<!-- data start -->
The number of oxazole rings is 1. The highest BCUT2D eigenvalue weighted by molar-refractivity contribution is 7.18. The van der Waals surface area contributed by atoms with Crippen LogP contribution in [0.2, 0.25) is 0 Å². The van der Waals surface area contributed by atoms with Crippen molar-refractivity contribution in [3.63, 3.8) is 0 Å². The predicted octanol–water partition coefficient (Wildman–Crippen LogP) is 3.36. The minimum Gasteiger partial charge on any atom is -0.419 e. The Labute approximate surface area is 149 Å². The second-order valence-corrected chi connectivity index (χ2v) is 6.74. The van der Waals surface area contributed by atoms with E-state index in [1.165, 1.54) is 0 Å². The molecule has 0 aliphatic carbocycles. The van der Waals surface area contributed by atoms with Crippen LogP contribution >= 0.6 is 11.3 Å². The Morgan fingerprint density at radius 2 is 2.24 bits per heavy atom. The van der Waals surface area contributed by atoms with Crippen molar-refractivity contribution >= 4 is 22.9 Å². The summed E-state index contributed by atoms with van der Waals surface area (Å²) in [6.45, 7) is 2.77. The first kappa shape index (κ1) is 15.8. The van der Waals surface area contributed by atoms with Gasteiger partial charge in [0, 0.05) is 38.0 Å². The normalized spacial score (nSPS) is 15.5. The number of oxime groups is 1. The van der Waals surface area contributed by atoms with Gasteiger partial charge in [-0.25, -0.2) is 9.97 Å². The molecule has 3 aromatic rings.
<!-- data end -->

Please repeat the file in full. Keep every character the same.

The number of oxazole rings is 1. The highest BCUT2D eigenvalue weighted by molar-refractivity contribution is 7.18. The van der Waals surface area contributed by atoms with Crippen LogP contribution in [0.2, 0.25) is 0 Å². The van der Waals surface area contributed by atoms with Crippen molar-refractivity contribution in [3.63, 3.8) is 0 Å². The predicted octanol–water partition coefficient (Wildman–Crippen LogP) is 3.36. The minimum Gasteiger partial charge on any atom is -0.419 e. The Labute approximate surface area is 149 Å². The second-order valence-corrected chi connectivity index (χ2v) is 6.74. The van der Waals surface area contributed by atoms with E-state index in [1.165, 1.54) is 0 Å². The molecule has 0 aliphatic carbocycles. The van der Waals surface area contributed by atoms with Crippen LogP contribution >= 0.6 is 11.3 Å². The Morgan fingerprint density at radius 2 is 2.24 bits per heavy atom. The van der Waals surface area contributed by atoms with Crippen molar-refractivity contribution >= 4 is 22.9 Å². The summed E-state index contributed by atoms with van der Waals surface area (Å²) in [6.45, 7) is 2.77. The first kappa shape index (κ1) is 15.8. The van der Waals surface area contributed by atoms with Gasteiger partial charge in [0, 0.05) is 38.0 Å². The normalized spacial score (nSPS) is 15.5. The number of oxime groups is 1. The van der Waals surface area contributed by atoms with Gasteiger partial charge in [-0.25, -0.2) is 9.97 Å². The molecule has 3 aromatic rings.